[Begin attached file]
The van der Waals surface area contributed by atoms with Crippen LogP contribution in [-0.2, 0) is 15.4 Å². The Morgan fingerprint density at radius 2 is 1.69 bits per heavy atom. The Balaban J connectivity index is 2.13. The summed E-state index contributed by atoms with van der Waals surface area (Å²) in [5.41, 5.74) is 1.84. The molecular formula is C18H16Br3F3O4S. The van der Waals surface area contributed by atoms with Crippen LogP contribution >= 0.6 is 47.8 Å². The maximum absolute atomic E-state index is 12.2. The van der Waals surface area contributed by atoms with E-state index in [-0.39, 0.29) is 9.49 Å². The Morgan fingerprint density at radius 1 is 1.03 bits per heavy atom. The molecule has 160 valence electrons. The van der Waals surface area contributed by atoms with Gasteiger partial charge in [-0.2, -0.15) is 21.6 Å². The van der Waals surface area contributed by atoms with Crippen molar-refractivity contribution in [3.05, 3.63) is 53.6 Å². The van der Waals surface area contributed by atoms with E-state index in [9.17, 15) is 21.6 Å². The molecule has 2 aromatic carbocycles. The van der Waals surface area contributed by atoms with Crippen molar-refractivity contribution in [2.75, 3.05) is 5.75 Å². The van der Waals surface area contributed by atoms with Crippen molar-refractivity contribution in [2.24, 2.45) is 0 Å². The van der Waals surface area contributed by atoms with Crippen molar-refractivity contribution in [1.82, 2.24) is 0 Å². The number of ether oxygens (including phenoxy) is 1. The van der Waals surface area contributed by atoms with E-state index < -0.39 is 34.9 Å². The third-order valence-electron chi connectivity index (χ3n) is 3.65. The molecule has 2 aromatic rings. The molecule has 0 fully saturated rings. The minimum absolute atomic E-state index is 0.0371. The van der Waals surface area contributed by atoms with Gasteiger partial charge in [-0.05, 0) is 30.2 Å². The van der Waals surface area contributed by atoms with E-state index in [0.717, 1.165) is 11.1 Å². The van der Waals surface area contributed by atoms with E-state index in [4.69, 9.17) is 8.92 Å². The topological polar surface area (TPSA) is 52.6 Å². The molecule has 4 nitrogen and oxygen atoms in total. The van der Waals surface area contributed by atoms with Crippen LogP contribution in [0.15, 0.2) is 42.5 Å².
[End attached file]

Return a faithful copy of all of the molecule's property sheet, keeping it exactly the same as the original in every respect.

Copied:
The van der Waals surface area contributed by atoms with Crippen LogP contribution in [-0.2, 0) is 15.4 Å². The Morgan fingerprint density at radius 2 is 1.69 bits per heavy atom. The Balaban J connectivity index is 2.13. The summed E-state index contributed by atoms with van der Waals surface area (Å²) in [5.41, 5.74) is 1.84. The molecular formula is C18H16Br3F3O4S. The van der Waals surface area contributed by atoms with Crippen LogP contribution >= 0.6 is 47.8 Å². The maximum absolute atomic E-state index is 12.2. The van der Waals surface area contributed by atoms with E-state index in [-0.39, 0.29) is 9.49 Å². The Morgan fingerprint density at radius 1 is 1.03 bits per heavy atom. The molecule has 160 valence electrons. The van der Waals surface area contributed by atoms with Gasteiger partial charge in [-0.2, -0.15) is 21.6 Å². The van der Waals surface area contributed by atoms with Crippen molar-refractivity contribution in [3.05, 3.63) is 53.6 Å². The van der Waals surface area contributed by atoms with E-state index in [9.17, 15) is 21.6 Å². The molecule has 2 aromatic carbocycles. The van der Waals surface area contributed by atoms with Crippen molar-refractivity contribution in [2.75, 3.05) is 5.75 Å². The van der Waals surface area contributed by atoms with Crippen molar-refractivity contribution in [2.24, 2.45) is 0 Å². The van der Waals surface area contributed by atoms with Crippen molar-refractivity contribution in [1.82, 2.24) is 0 Å². The number of ether oxygens (including phenoxy) is 1. The van der Waals surface area contributed by atoms with E-state index < -0.39 is 34.9 Å². The third-order valence-electron chi connectivity index (χ3n) is 3.65. The molecule has 2 aromatic rings. The molecule has 0 fully saturated rings. The minimum absolute atomic E-state index is 0.0371. The van der Waals surface area contributed by atoms with Gasteiger partial charge in [-0.05, 0) is 30.2 Å². The van der Waals surface area contributed by atoms with E-state index in [0.717, 1.165) is 11.1 Å². The van der Waals surface area contributed by atoms with E-state index in [4.69, 9.17) is 8.92 Å². The topological polar surface area (TPSA) is 52.6 Å². The molecule has 4 nitrogen and oxygen atoms in total. The van der Waals surface area contributed by atoms with Crippen LogP contribution in [0.15, 0.2) is 42.5 Å².